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Chances high of Japanese investment in Dawei
Publication Date : 19-01-2013
Expecting that Myanmar's Dawei Port project’s shareholding structure and other details would be finalised in March, Thai Transport Minister Chadchart Sittipunt yesterday expressed confidence that Japan might invest in the project.
Japan had expressed interest in a joint investment in the Dawei deep-sea port and industrial estate since early this year, Chadchart said yesterday after attending a workshop titled "Dawei Project's Role with Thailand's Competitive Advantages".
A detailed investment plan is under review, he added.
Extension of soft loans by Japan to support the project's infrastructure would boosting the project's feasibility, as the loans would help to lessen the interest burden during the initial period of the project.
The project will be managed by a special-purpose vehicle with Japanese, Thai and other foreign private-sector players as shareholders. The Thai government will act as a project supporter.
Two project managers will be selected later in March. In the first phase, a single company will take charge of both the industrial estate and infrastructure. Later, these responsibilities will be handled by two separate companies.
Personally, Chadchart agreed with the idea of having one company handle both parts, as income from the industrial estate could be directly used for infrastructure development.
"Thailand's role in the Dawei project is that of a promoter, seeking to drum up investment. I am confident that the Myanmar government needs the Dawei project, which will benefit Thailand and the region. The Dawei project is an alternative for industries in the West and the North of Thailand," Chadchart said.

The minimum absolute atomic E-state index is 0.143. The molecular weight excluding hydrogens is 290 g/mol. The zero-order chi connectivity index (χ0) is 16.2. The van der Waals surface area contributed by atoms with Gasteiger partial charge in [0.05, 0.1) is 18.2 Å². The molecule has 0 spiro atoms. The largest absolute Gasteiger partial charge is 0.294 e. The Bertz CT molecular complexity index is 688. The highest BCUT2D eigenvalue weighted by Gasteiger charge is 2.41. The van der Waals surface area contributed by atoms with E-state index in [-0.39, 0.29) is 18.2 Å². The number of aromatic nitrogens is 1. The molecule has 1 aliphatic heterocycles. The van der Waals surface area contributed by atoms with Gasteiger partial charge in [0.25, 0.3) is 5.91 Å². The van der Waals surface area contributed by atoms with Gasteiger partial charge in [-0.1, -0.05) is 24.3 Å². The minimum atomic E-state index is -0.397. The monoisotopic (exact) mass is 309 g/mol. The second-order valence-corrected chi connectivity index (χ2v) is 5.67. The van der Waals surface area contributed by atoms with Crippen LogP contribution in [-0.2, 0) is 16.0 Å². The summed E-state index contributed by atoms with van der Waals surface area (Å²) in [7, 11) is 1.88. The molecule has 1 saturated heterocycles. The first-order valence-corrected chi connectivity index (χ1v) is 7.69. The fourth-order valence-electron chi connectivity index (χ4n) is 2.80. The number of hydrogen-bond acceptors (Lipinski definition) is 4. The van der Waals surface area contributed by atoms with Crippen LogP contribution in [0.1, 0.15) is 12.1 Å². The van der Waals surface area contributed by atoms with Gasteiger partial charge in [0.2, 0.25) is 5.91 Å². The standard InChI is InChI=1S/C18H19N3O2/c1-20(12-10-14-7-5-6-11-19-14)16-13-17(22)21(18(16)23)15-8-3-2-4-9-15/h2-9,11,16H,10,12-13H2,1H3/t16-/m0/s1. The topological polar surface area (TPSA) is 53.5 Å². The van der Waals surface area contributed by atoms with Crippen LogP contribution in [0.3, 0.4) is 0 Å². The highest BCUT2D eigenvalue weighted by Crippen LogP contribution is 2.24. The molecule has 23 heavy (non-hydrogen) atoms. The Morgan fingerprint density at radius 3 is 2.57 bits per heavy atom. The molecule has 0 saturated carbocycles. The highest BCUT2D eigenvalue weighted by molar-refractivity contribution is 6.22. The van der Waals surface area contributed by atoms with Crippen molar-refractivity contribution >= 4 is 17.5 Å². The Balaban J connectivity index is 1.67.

Tanit Sorat, director of the Federation of the Thai Industries, said that the Dawei deep-sea port would have a low level of overall expenses. Currently, the Dawei port project is hampered by lack of infrastructure. Upstream industries will be the first to establish a foothold in the industrial estate, Tanit said.
Suwat Asavathongkul, chairman of the Bangkok Shippers and Agents Association, said Dawei port's freight costs would be close to or slightly higher than those at Thailand's Laem Chabang deep-sea port, as a feeder would be required to deliver products to the main vessels.
He expected the Dawei deep-sea port would not become a major hub like Singapore's port, as it would not cater to a sufficient number of products. It is expected to accommodate products from the Dawei industrial estate and those nearby.
Somchet Thinaphong, managing director of Dawei Development Co Ltd, said producers would select services for the Dawei project.
Dawei Development will open to allow private companies to book space at the Dawei industrial estate's one-square-kilometre area by the end of this year.
Chanvit Amatamatucharti, deputy secretary-general of the National Economic and Social Development Board, said the Dawei project could lift Thailand's gross domestic product by 1.9 per cent, while expanding Thai industries, boosting the border economy, extend sources of energy production and expanding transportation and logistics networks.